There are some minds which give us the impression that they have passed through an elaborate education which was designed to initiate them into the traditions and achievements of their civilization; the immediate impression we have of them is an impression of cultivation, of the enjoyment of an inheritance. But this is not so with the mind of the Rationalist, which impresses us as, at best, a finely-tempered, neutral instrument, as a well-trained rather than as an educated mind. Intellectually, his experience is not so much to share the experience of the race as to be demonstrably a self-made man. And this gives to his intellectual and practical activities an almost preternatural deliberateness and self-consciousness, depriving them of any element of passivity, removing from them all sense of rhythm and continuity and dissolving them into a succession of climacterics, each to be surmounted by a tour de raison. His mind has no atmospheres, no changes of season and temperature; his intellectual processes, so far as possible, are insulated from all external influence and go on in the void. And having cut himself off from the traditional knowledge of his society, and denied the value of any education more extensive than a training in the technique of analysis, he is apt to attribute to mankind a necessary inexperience in all the critical moments of life, and if he were more self-critical he might begin to wonder how the race had ever succeeded in surviving. With an almost poetic fancy, he strives to live each day as if it were his first, and he believes that to form a habit is to fail. And if, with as yet no thought of analysis, we glance below the surface, we may, perhaps, see in the temperament, if not in the character, of the Rationalist, a deep distrust of time, an impatient hunger for eternity and an irritable nervousness in the face of everything topical and transitory.
I was having some fun on Twitter this morning with this piece of prophetic silliness — silly even for the a-scientist-predicts-the-future genre, which is saying a lot. Computers will disappear! — because they will be ubiquitous, and I’m sure there’s no need even to wonder if ubiquitous computing could be useful to ubiquitous governments, because we’re told later in the piece that technology is bad for dictators. Capitalism will be perfected! — which means that there will no longer be any possibility of sales resistance, of saying No to the capitalists. That silly “digital divide” people used to talk about never happened! — which I know is the object of constant gratitude for all those kids in Bangladesh and Mozambique with their iPads. And since there’s no mention of global warming in the piece, or the provision of electricity to places and people that don’t have it, or the availability of clean water to places and people who currently don’t even have that, I’m sure all those little glitches in the March of Progress will have been straightened out by 2050, probably with a few lines of elegant code.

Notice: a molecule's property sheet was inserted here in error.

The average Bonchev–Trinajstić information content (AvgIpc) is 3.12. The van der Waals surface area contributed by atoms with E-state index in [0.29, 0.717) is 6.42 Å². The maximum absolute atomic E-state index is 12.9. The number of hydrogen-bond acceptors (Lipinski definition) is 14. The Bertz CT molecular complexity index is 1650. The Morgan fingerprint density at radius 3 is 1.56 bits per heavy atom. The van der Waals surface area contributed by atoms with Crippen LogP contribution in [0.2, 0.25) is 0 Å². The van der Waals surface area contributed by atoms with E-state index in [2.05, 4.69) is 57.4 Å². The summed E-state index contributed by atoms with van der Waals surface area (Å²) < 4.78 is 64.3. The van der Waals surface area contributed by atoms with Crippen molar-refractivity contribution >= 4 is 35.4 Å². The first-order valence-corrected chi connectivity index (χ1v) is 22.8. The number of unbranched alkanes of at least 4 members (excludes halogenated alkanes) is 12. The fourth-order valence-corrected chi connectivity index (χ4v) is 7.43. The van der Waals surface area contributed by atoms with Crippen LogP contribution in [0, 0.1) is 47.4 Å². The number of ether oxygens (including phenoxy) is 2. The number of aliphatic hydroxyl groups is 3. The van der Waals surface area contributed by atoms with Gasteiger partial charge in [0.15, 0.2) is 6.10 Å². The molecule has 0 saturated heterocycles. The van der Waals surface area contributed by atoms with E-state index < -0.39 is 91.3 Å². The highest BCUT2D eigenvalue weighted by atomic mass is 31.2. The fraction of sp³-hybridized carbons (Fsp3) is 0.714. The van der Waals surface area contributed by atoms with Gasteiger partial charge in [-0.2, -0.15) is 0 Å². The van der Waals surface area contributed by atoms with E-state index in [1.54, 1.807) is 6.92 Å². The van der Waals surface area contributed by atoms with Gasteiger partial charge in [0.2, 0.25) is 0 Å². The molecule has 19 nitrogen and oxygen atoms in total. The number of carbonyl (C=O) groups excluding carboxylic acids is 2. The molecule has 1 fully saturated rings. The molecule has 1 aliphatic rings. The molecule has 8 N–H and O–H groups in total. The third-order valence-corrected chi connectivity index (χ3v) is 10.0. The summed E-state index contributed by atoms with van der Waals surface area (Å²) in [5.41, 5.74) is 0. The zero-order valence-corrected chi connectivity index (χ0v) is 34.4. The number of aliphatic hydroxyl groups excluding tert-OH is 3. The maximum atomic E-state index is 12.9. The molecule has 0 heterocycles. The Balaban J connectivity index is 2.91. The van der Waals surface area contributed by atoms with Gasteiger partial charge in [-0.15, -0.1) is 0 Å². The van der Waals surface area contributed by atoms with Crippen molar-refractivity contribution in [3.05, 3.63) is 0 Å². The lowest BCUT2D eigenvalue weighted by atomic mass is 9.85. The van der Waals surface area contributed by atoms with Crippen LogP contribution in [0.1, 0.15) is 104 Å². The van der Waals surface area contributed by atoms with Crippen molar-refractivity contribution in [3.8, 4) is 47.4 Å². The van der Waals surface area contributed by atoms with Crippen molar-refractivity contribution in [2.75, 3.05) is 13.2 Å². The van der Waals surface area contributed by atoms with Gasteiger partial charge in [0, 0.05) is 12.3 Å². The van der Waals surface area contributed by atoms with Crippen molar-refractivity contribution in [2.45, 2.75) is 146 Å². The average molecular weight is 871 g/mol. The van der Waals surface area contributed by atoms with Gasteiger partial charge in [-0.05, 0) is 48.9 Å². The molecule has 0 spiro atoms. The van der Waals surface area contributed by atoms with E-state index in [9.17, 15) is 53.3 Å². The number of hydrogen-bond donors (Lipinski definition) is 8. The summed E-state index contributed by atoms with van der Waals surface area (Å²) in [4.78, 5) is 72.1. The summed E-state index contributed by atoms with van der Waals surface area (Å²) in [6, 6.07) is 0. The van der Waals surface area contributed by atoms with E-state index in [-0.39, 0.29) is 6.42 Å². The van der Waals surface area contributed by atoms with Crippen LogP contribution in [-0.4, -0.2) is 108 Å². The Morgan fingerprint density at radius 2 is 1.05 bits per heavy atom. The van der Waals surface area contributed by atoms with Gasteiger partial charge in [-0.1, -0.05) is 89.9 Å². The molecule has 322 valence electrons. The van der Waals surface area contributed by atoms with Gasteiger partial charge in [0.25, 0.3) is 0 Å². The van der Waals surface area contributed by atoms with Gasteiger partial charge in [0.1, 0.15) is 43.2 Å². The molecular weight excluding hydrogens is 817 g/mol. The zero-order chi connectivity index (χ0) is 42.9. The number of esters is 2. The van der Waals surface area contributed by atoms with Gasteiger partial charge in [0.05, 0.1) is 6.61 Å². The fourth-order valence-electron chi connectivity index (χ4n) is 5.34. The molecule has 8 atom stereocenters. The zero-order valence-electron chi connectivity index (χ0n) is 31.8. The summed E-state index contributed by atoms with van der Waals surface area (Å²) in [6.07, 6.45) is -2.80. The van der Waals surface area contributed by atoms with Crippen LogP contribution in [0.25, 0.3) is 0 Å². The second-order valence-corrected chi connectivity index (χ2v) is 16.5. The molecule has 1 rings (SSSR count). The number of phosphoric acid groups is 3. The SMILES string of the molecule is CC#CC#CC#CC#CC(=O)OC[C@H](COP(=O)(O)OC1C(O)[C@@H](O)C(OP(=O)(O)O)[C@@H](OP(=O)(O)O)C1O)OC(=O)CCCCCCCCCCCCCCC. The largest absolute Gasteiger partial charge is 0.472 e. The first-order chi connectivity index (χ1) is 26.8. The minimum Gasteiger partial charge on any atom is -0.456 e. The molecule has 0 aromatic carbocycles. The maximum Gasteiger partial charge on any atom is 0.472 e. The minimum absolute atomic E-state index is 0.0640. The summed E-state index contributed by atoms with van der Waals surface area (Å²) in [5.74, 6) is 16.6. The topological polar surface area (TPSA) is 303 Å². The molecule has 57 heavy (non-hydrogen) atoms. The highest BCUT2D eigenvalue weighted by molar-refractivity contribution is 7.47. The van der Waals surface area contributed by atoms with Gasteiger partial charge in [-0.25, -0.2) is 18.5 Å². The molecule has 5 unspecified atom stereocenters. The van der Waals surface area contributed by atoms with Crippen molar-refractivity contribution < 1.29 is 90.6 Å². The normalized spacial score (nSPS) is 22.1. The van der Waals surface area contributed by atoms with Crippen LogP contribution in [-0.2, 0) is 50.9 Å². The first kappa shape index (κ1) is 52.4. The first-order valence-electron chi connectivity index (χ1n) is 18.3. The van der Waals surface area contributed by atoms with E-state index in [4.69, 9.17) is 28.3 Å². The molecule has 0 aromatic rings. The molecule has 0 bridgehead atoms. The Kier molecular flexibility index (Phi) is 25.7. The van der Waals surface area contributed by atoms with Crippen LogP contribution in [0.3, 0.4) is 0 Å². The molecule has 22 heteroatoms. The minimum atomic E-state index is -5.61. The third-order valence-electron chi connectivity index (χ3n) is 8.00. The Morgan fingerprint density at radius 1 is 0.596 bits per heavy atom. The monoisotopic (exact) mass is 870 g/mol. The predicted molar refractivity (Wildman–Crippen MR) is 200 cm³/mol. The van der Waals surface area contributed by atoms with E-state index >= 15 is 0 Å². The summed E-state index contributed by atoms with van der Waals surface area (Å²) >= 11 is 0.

You know the kind of thing. So here I just want to make one comment: that whenever I read this kind of thing I find myself recalling the first chapter of Chesterton’s The Napoleon of Notting Hill, from 1904, which begins with these still-utterly-relevant words:
The human race, to which so many of my readers belong, has been playing at children’s games from the beginning, and will probably do it till the end, which is a nuisance for the few people who grow up. And one of the games to which it is most attached is called “Keep to-morrow dark,” and which is also named (by the rustics in Shropshire, I have no doubt) “Cheat the Prophet.” The players listen very carefully and respectfully to all that the clever men have to say about what is to happen in the next generation. The players then wait until all the clever men are dead, and bury them nicely. They then go and do something else. That is all. For a race of simple tastes, however, it is great fun.
Today some 4.5 billion digital screens illuminate our lives. Words have migrated from wood pulp to pixels on computers, phones, laptops, game consoles, televisions, billboards and tablets. Letters are no longer fixed in black ink on paper, but flitter on a glass surface in a rainbow of colors as fast as our eyes can blink. Screens fill our pockets, briefcases, dashboards, living room walls and the sides of buildings. They sit in front of us when we work — regardless of what we do. We are now people of the screen. And of course, these newly ubiquitous screens have changed how we read and write.
I’ve said this before, ad nauseam no doubt, but: please. There is no such thing as “the screen.” A laptop screen is not a TV screen is not a movie screen is not an iPad screen is not a Kindle screen. They’re all different, and we experience them in significantly different ways. And “letters are no longer fixed in black ink on paper”? Really? All these books and magazines and newspapers and memoranda that I encounter every day are figments of my imagination?
Please, Kevin, stop it. Just stop it. Lose the oracular pronouncements and think about what you’re saying.